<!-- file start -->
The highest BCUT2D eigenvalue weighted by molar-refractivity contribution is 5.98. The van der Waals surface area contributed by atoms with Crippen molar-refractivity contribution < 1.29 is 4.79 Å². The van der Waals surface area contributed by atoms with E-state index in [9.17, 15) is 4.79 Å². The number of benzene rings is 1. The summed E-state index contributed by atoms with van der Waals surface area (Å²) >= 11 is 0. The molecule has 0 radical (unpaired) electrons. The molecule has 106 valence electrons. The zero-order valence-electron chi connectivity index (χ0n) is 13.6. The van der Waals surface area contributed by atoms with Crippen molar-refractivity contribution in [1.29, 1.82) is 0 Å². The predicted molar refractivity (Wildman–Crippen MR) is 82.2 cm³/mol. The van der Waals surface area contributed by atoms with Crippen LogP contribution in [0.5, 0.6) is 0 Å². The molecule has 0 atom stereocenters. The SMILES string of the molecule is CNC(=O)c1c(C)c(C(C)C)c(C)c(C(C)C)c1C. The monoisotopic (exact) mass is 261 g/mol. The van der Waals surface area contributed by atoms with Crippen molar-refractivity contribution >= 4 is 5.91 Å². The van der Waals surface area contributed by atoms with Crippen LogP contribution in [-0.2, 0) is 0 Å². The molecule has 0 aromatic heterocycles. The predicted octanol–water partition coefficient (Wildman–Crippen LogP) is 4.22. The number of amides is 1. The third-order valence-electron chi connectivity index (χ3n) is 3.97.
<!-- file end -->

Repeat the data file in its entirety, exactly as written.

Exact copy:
The highest BCUT2D eigenvalue weighted by molar-refractivity contribution is 5.98. The van der Waals surface area contributed by atoms with Crippen molar-refractivity contribution < 1.29 is 4.79 Å². The van der Waals surface area contributed by atoms with E-state index in [9.17, 15) is 4.79 Å². The number of benzene rings is 1. The summed E-state index contributed by atoms with van der Waals surface area (Å²) >= 11 is 0. The molecule has 0 radical (unpaired) electrons. The molecule has 106 valence electrons. The zero-order valence-electron chi connectivity index (χ0n) is 13.6. The van der Waals surface area contributed by atoms with Crippen molar-refractivity contribution in [1.29, 1.82) is 0 Å². The predicted molar refractivity (Wildman–Crippen MR) is 82.2 cm³/mol. The van der Waals surface area contributed by atoms with Crippen LogP contribution in [0.5, 0.6) is 0 Å². The molecule has 0 atom stereocenters. The SMILES string of the molecule is CNC(=O)c1c(C)c(C(C)C)c(C)c(C(C)C)c1C. The monoisotopic (exact) mass is 261 g/mol. The van der Waals surface area contributed by atoms with Crippen molar-refractivity contribution >= 4 is 5.91 Å². The van der Waals surface area contributed by atoms with Crippen LogP contribution in [-0.2, 0) is 0 Å². The molecule has 0 aromatic heterocycles. The predicted octanol–water partition coefficient (Wildman–Crippen LogP) is 4.22. The number of amides is 1. The third-order valence-electron chi connectivity index (χ3n) is 3.97.